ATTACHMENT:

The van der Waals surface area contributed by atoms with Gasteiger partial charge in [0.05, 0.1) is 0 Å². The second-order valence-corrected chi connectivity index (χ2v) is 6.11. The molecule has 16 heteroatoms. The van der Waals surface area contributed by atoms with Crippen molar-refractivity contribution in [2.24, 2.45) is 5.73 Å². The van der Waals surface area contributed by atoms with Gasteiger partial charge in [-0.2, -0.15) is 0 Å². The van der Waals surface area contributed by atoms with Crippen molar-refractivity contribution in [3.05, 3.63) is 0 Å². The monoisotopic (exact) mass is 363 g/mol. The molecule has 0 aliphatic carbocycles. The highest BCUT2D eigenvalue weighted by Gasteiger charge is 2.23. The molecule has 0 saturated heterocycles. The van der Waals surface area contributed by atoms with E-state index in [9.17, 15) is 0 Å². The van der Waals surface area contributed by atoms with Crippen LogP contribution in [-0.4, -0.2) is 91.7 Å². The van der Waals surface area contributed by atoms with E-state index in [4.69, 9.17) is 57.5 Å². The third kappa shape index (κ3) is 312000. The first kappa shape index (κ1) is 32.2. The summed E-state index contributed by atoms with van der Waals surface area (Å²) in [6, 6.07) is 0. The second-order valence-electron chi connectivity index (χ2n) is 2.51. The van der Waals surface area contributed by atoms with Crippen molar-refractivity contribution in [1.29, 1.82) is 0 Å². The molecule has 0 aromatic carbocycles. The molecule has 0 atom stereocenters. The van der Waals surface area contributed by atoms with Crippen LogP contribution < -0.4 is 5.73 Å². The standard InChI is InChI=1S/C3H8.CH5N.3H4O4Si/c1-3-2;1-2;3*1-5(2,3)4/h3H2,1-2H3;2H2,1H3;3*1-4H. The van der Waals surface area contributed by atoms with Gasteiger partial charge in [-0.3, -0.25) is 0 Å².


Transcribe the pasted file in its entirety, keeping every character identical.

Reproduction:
The van der Waals surface area contributed by atoms with Gasteiger partial charge in [0.05, 0.1) is 0 Å². The second-order valence-corrected chi connectivity index (χ2v) is 6.11. The molecule has 16 heteroatoms. The van der Waals surface area contributed by atoms with Crippen molar-refractivity contribution in [2.24, 2.45) is 5.73 Å². The van der Waals surface area contributed by atoms with Gasteiger partial charge in [-0.2, -0.15) is 0 Å². The van der Waals surface area contributed by atoms with Crippen molar-refractivity contribution in [3.05, 3.63) is 0 Å². The monoisotopic (exact) mass is 363 g/mol. The molecule has 0 aliphatic carbocycles. The highest BCUT2D eigenvalue weighted by Gasteiger charge is 2.23. The molecule has 0 saturated heterocycles. The van der Waals surface area contributed by atoms with E-state index in [9.17, 15) is 0 Å². The van der Waals surface area contributed by atoms with Crippen LogP contribution in [-0.4, -0.2) is 91.7 Å². The van der Waals surface area contributed by atoms with E-state index in [4.69, 9.17) is 57.5 Å². The third kappa shape index (κ3) is 312000. The first kappa shape index (κ1) is 32.2. The summed E-state index contributed by atoms with van der Waals surface area (Å²) in [6, 6.07) is 0. The second-order valence-electron chi connectivity index (χ2n) is 2.51. The van der Waals surface area contributed by atoms with Crippen molar-refractivity contribution in [1.29, 1.82) is 0 Å². The molecule has 0 aromatic carbocycles. The molecule has 0 atom stereocenters. The van der Waals surface area contributed by atoms with Crippen LogP contribution < -0.4 is 5.73 Å². The standard InChI is InChI=1S/C3H8.CH5N.3H4O4Si/c1-3-2;1-2;3*1-5(2,3)4/h3H2,1-2H3;2H2,1H3;3*1-4H. The van der Waals surface area contributed by atoms with Gasteiger partial charge in [-0.3, -0.25) is 0 Å².